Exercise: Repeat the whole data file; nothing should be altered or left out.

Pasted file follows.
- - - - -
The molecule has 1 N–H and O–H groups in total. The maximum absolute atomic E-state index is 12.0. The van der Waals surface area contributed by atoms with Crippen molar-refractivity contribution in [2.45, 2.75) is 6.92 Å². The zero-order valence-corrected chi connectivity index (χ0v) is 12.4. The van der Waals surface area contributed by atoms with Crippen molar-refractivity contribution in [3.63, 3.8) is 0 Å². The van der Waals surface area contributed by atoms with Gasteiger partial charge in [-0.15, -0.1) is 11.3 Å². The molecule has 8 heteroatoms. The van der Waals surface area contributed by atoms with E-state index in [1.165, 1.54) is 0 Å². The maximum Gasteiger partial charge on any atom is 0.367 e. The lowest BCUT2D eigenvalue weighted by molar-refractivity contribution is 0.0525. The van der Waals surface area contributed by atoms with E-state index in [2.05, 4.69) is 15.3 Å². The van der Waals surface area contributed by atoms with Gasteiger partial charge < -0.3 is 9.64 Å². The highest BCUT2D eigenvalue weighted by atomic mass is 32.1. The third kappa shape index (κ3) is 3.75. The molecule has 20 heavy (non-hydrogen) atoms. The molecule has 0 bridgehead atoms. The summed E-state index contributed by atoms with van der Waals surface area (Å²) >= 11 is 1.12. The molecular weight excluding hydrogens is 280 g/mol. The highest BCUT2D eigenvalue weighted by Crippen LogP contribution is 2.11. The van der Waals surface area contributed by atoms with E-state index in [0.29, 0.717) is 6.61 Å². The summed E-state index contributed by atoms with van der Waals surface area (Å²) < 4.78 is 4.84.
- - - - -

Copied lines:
The molecule has 1 N–H and O–H groups in total. The maximum absolute atomic E-state index is 12.0. The van der Waals surface area contributed by atoms with Crippen molar-refractivity contribution in [2.45, 2.75) is 6.92 Å². The zero-order valence-corrected chi connectivity index (χ0v) is 12.4. The van der Waals surface area contributed by atoms with Crippen molar-refractivity contribution in [3.63, 3.8) is 0 Å². The van der Waals surface area contributed by atoms with Gasteiger partial charge in [-0.15, -0.1) is 11.3 Å². The molecule has 8 heteroatoms. The van der Waals surface area contributed by atoms with E-state index in [1.165, 1.54) is 0 Å². The maximum Gasteiger partial charge on any atom is 0.367 e. The lowest BCUT2D eigenvalue weighted by molar-refractivity contribution is 0.0525. The van der Waals surface area contributed by atoms with E-state index in [2.05, 4.69) is 15.3 Å². The van der Waals surface area contributed by atoms with Gasteiger partial charge < -0.3 is 9.64 Å². The highest BCUT2D eigenvalue weighted by atomic mass is 32.1. The third kappa shape index (κ3) is 3.75. The molecule has 20 heavy (non-hydrogen) atoms. The molecule has 0 bridgehead atoms. The summed E-state index contributed by atoms with van der Waals surface area (Å²) >= 11 is 1.12. The molecular weight excluding hydrogens is 280 g/mol. The highest BCUT2D eigenvalue weighted by Crippen LogP contribution is 2.11. The van der Waals surface area contributed by atoms with E-state index in [0.29, 0.717) is 6.61 Å². The summed E-state index contributed by atoms with van der Waals surface area (Å²) < 4.78 is 4.84.